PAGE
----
Nickelback – Here and Now (Album Review)

Posted on 18. Jan, 2013 by in Entertainment

Grabbing from the past and showing growth is eminent as each track spins, working the listener further down the road. The arrangement of songs is designed for less hand holding than Dark Horse, allowing freedom to absorb at an individual pace. This album is mature with edge and sexual provocative lyrics that are less suggested, as with Dave Matthews, and more direct.

Very seldom does Nickelback bring their influences to the table when writing and recording. This lets the music stand on its own merit so comparisons are limited, and it will keep their longevity strong for more releases to come. A hard hitting first track and a tease at the end keeps the audience licking their lips for more.

The new release is unlike The Long Road and All the right Reasons, which are over moments after they get started because each song has such an impact that time flies so fast. Here and Now ‘s tracks are consistently 3ish minutes long where previous releases had most tracks at 4ish minutes. So why does it seem that this CD takes a bit longer to listen to? Possibly all the experienced writing learned from “Mutt” Lange still lingers and the band is just trying too hard.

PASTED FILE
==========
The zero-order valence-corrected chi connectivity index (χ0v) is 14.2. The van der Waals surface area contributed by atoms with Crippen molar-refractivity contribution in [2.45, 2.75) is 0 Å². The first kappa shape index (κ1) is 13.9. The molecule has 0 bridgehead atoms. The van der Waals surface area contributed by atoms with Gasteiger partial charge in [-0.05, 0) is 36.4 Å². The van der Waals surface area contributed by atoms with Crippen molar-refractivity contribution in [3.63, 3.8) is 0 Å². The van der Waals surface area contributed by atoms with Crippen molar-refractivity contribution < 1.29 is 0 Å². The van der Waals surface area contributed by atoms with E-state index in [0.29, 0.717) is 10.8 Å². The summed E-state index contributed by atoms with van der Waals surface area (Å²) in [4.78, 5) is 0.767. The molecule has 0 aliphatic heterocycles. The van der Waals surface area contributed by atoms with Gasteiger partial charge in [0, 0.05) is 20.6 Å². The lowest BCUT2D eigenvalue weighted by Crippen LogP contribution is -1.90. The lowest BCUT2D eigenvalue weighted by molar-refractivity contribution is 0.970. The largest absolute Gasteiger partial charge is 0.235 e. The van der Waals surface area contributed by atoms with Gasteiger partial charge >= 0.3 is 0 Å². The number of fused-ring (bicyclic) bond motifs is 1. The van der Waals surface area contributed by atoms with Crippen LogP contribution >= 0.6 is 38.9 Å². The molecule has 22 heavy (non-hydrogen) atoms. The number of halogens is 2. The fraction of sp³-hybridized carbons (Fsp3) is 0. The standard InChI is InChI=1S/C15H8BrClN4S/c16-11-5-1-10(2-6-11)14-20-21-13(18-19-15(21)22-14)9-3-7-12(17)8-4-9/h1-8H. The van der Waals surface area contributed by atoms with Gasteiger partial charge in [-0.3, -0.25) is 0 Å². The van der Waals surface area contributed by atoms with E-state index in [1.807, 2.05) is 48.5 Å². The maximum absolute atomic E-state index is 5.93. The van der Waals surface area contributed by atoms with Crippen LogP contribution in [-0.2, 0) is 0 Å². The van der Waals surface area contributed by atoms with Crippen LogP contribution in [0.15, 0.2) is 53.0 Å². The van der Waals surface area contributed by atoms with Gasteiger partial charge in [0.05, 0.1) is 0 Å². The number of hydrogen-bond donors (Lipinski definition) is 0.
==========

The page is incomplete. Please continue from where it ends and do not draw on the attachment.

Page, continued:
“When we stand Together” is a very socially conscience piece of work for this more “Party Rock” style band. They have not really stepped into this lyrical content since “Never Again”, and it’s great to see the band understanding the impact that they have on the conscience of the youth. Throughout the 80’s, every rock/hard rock/metal band would have at least one slow song that either was their “love” song or a social statement. Nickelback uses some of this concept by including several slower tracks, but should stay with the power rock with just a couple slower tunes. The best tracks are the fast, busy songs with stacked guitars and growling vocals.

“This means War”, “Bottoms Up”, “Midnight Queen” and “When we Stand Together” are the best this release has to offer, but do not quit on the remaining seven tracks, as a few will have their place with different listeners. You will either feel the music and accept the lyrics or love the lyrics and let the music stand. Not the band’s highlight but it will have its place in most listener’s collections.

The Gastown Steam Clock appearing on the cover is a great way for the band to tip their hat to their hometown in Vancouver, British Columbia. Since it has become such a tourist attraction, the picture with the smackle of lights should only encourage fans to visit this beautiful city. Vancouver is a hot bed of television production for American and Canadian pilots. The growth of the city is a great encouragement to the hometown boys of Nickelback that their future is secure.

 

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